CFTC Rules Viewed With Caution
The Commodity Futures Trading Commission’s final rules on SEF execution, made available to trade, and block execution have been greeted coolly by market participants despite the fact that the rules address some of the major objections raised by the industry over the tortuous three-year rulemaking process since the Dodd-Frank Act was signed into law.
As expected, the CFTC lowered the number of price quotes a buyer is required to request before trading swaps, from five to three following a transition period during which the minimum will be two. It also recognized the right of SEFs to transact business “by any means of interstate commerce,” a legal “term of art” that effectively permits swaps trades to be conducted by phone, as interdealer brokers such as GFI, Icap, and others have done for years.
“The main points would be that the RFQ requirements have been lowered to two quotes, then raising to three,” said Samuel Ely, partner at Gamma Derivatives Solutions, which provides derivatives consulting advice OTC, exchange traded derivatives and CCPs. “I am surprised that voice trades are still eligible.”
Sifma, the trade association for the securities industry, took great exception to the SEF rules, saying that they will negatively impact investors and hinder the ability of American businesses to manage risk contrary to intent.
“The CFTC’s decision to impose a minimum bid requirement for certain swap transactions executed on SEFs will impair market liquidity at the expense of all market participants, ultimately harming the everyday investors that the rule aims to protect,” said Sifma’s acting president and CEO, Kenneth Bentsen, in a statement.
Timothy Cameron, managing director and head of Sifma’s Asset Management Group (AMG), added: “Requiring portfolio managers to broadcast their trading position more widely than they would otherwise choose could negatively impact the prevailing price of their trades, making it more expensive and difficult to hedge their clients’ risk.”
The CFTC finalized a rule to define when a particular swap has been “made available to trade,” or MAT for short.
One concern is that the MAT determination may influence the determination on whether a swap should be subject to clearing.
“Something that has been largely missed is the differentiation per product,” Ely said. “The rules have been applied in a blanket fashion, rather than recognizing the product differences and as such allowing different market mechanisms to apply.”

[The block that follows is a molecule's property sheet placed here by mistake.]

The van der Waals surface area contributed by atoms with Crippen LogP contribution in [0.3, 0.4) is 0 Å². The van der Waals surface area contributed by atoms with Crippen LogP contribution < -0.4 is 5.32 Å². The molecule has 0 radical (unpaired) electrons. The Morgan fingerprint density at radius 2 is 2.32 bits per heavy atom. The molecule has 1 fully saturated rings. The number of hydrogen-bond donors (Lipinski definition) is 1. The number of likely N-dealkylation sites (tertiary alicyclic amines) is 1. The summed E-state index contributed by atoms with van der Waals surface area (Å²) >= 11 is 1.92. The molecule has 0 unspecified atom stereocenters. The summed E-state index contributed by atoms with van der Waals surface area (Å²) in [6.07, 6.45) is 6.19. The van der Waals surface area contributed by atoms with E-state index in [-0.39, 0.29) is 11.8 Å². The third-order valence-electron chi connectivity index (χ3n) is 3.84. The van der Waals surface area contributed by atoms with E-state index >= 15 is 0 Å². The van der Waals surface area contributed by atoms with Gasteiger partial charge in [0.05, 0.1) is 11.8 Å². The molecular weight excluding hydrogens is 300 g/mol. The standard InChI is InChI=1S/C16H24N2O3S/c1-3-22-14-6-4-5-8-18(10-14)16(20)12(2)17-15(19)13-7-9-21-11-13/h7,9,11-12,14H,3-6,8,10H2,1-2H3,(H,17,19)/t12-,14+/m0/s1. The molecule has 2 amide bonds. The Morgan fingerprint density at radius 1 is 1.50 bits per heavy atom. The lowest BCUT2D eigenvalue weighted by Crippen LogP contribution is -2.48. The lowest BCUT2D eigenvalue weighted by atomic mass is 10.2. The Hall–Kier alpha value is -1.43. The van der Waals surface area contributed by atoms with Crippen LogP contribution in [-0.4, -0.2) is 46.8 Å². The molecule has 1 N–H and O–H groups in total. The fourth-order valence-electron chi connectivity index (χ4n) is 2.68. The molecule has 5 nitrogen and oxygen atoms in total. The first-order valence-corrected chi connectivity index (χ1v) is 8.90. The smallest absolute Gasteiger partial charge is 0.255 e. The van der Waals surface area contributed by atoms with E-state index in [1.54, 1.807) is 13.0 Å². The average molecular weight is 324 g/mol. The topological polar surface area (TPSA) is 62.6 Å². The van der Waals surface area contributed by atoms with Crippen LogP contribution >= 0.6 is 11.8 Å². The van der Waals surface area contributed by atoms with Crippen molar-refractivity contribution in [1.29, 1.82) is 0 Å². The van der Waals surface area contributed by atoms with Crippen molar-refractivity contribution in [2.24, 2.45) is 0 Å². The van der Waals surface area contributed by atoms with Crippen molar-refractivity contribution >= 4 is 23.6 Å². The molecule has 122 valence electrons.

He added, “For many participants an aggregator will still be needed to guarantee best execution across the different SEF venues. This would complement existing market utility functions including connectivity and credit limit hubs.”
The applicability of central limit order books (CLOBs) to swaps trading is a hotly-debated topic among market participants, who are concerned that if a block trade were required to interact with other trading interest on a SEF, there might not be enough liquidity on the SEF to execute the entire block trade, leaving a portion of the block trade unexecuted.
“The real implications of the new CFTC rulings go beyond the swaps market and have the potential to accelerate improved transparency and credit across all of the OTC markets,” said Shawn Kaplan, general manager of financial services at data center provider Telx. “It’s not a matter of if it will happen, but how long it will take. Ultimately this is good for the buy side, but has significant implications for the sell-side. They key to success will be liquidity, ultimately investment firms need someone on the other side of their trade.”
Icap, an interdealer broker, noted that “the final rules are yet to be published and, as with many of the complex Dodd-Frank rulemakings, it is the detail that will be important…Today’s CFTC vote on swap execution rules is an important event in the evolution of the swap markets, and evolution Icap has been preparing for since before the Dodd-Frank Act was passed.”
Icap has launched an electronic interest rate derivatives platform in the U.S. for trading U.S. dollar interest rate swaps, with streaming prices available from BofA Merrill Lynch, Citi, Deutsche Bank and JPMorgan.
The platform, called i-Swap USD, follows the launch of its European counterpart, i-Swap for Euro IRS.
It employs an open central limit order book model, and supports price improvement by linking liquidity in underlying swaps to liquidity in strategy orders such as spreads, butterflies and spread-overs.
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